Ian Bertram is an active-duty helicopter pilot currently serving as a formal training unit instructor. He is qualified in the UH-1N and Mi-17. He has served tours with Air Force Global Strike Command conducting nuclear defense and as an air advisor in Afghanistan. He has a B.S. in history from the Air Force Academy and a M.A. in military history from Norwich University.
For the military and veteran communities, post-traumatic stress is becoming a more acceptable diagnosis within that warrior culture. People recognize that even the most resilient among us are sometimes pushed past their limits, and one of the results can be the dark thoughts and feelings that follow people home from war. None of us want to be pitied or thought of as broken by the general populace and fortunately our community increasingly sees post-traumatic stress as a problem that can be treated and overcome. In my personal experience, more and more warriors are seeking help at the urging of their buddies and their own conscience.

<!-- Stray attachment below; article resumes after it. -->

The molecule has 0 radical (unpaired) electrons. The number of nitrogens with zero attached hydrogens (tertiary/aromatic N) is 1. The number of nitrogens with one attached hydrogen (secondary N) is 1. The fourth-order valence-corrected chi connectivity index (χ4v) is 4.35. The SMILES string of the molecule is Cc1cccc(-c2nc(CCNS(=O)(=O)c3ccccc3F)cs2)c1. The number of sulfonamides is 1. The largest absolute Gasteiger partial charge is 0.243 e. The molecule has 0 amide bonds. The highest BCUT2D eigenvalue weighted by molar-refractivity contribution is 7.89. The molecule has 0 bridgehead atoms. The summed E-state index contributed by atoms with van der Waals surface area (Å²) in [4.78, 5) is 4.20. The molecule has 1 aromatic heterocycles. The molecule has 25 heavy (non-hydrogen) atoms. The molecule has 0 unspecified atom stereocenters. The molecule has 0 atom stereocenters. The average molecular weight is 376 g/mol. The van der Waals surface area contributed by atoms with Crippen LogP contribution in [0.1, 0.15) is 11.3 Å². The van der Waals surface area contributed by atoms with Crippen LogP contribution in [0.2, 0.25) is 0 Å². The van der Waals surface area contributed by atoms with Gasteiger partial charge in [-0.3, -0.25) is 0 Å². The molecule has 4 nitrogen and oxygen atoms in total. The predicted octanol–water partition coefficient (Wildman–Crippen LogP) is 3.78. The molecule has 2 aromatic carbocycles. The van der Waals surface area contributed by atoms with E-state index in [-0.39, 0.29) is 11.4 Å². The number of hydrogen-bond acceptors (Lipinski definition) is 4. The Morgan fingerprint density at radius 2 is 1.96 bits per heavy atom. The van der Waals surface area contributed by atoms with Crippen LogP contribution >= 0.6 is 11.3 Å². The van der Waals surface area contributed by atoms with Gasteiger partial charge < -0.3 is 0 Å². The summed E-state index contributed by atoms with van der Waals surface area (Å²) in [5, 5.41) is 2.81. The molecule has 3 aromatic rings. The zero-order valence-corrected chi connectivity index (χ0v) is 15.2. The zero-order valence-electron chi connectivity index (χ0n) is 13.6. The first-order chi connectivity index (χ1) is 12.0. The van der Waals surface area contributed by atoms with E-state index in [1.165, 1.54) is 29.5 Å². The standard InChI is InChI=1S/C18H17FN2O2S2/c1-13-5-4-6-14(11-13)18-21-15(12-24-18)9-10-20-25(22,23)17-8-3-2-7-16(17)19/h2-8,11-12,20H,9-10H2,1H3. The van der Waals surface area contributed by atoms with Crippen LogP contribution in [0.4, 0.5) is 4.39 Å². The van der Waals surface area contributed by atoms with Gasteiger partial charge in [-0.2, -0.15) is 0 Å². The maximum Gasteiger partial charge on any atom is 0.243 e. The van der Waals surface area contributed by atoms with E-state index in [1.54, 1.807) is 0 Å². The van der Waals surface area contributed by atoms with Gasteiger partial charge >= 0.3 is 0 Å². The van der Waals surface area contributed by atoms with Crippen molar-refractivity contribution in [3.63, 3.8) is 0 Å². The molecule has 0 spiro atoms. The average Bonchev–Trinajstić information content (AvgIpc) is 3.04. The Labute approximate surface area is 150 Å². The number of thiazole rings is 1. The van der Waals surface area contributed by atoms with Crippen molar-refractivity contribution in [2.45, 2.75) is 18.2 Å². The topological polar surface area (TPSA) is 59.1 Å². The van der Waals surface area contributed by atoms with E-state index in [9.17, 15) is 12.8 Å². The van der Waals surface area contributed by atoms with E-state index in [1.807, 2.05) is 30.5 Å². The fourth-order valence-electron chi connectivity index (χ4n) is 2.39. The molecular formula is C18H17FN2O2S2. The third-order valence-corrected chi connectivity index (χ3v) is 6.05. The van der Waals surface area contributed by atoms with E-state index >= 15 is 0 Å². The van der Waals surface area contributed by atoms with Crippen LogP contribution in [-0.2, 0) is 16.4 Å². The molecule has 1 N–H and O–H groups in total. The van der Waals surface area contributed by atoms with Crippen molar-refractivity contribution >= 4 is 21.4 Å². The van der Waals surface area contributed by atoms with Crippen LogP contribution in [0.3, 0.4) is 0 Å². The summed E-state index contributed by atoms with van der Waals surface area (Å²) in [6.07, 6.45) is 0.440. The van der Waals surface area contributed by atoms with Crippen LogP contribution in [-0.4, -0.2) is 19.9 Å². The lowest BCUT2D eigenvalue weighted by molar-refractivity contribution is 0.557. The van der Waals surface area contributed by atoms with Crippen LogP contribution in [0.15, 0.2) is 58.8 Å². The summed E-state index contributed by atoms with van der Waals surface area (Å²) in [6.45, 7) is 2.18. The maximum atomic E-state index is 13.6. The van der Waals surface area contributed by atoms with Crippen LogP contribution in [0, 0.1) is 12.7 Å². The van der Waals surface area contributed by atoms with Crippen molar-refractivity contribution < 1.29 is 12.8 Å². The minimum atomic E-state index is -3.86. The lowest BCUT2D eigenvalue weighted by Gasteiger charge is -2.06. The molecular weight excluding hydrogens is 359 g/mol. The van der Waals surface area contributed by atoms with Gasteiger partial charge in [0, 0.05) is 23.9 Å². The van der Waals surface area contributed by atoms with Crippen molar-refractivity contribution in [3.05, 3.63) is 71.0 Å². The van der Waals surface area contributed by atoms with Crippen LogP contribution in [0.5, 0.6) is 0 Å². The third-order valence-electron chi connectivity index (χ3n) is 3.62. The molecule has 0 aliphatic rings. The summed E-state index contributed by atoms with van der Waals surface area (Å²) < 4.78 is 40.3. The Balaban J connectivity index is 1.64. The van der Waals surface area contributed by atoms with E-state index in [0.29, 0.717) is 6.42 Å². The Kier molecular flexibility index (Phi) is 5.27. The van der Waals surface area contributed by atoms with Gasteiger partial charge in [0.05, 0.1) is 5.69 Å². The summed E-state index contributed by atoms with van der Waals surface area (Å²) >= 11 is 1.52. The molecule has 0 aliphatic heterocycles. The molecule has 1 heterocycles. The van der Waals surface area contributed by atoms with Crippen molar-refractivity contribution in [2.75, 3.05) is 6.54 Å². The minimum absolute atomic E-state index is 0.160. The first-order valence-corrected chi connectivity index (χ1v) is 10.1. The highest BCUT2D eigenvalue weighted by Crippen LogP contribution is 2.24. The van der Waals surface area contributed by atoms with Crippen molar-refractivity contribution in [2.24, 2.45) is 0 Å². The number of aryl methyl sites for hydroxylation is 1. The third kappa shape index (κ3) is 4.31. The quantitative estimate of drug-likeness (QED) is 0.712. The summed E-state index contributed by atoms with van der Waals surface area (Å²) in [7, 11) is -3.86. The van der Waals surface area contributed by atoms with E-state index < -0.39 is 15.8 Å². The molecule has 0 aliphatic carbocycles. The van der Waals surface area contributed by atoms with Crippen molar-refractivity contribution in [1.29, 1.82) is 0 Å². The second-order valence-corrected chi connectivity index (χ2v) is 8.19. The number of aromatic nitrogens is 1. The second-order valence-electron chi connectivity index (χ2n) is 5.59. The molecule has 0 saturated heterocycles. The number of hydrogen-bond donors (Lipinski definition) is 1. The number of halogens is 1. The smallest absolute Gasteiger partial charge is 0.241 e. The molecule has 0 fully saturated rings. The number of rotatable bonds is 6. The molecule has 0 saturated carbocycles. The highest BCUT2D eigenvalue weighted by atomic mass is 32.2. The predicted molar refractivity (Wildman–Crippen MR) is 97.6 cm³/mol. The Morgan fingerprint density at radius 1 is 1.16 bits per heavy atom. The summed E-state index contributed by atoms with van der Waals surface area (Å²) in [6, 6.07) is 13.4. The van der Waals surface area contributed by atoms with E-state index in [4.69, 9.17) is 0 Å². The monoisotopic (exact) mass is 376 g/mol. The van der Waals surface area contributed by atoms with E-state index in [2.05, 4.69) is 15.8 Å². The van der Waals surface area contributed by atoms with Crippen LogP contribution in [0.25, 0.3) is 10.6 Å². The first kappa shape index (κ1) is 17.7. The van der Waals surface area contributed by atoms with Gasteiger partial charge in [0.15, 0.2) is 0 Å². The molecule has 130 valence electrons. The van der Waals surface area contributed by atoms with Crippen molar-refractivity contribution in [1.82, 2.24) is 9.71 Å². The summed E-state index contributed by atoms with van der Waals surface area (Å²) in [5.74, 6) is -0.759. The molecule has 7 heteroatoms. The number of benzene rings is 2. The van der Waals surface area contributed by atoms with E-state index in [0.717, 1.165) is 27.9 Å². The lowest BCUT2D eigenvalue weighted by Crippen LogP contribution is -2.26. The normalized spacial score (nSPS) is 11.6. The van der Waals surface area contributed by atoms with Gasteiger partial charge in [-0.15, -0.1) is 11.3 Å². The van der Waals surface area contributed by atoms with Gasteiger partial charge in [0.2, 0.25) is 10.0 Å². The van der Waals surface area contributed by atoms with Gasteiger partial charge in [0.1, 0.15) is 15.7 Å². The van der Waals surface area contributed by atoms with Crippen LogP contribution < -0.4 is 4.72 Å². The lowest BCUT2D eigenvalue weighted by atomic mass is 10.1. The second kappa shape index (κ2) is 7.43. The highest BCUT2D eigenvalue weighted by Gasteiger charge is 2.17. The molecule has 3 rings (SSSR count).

Benjamin Franklin nailed it when he said, "Fatigue is the best pillow." True story, Benny. There's nothing like pushing your body so far past exhaustion that you'd willingly, even longingly, take a nap on a concrete slab.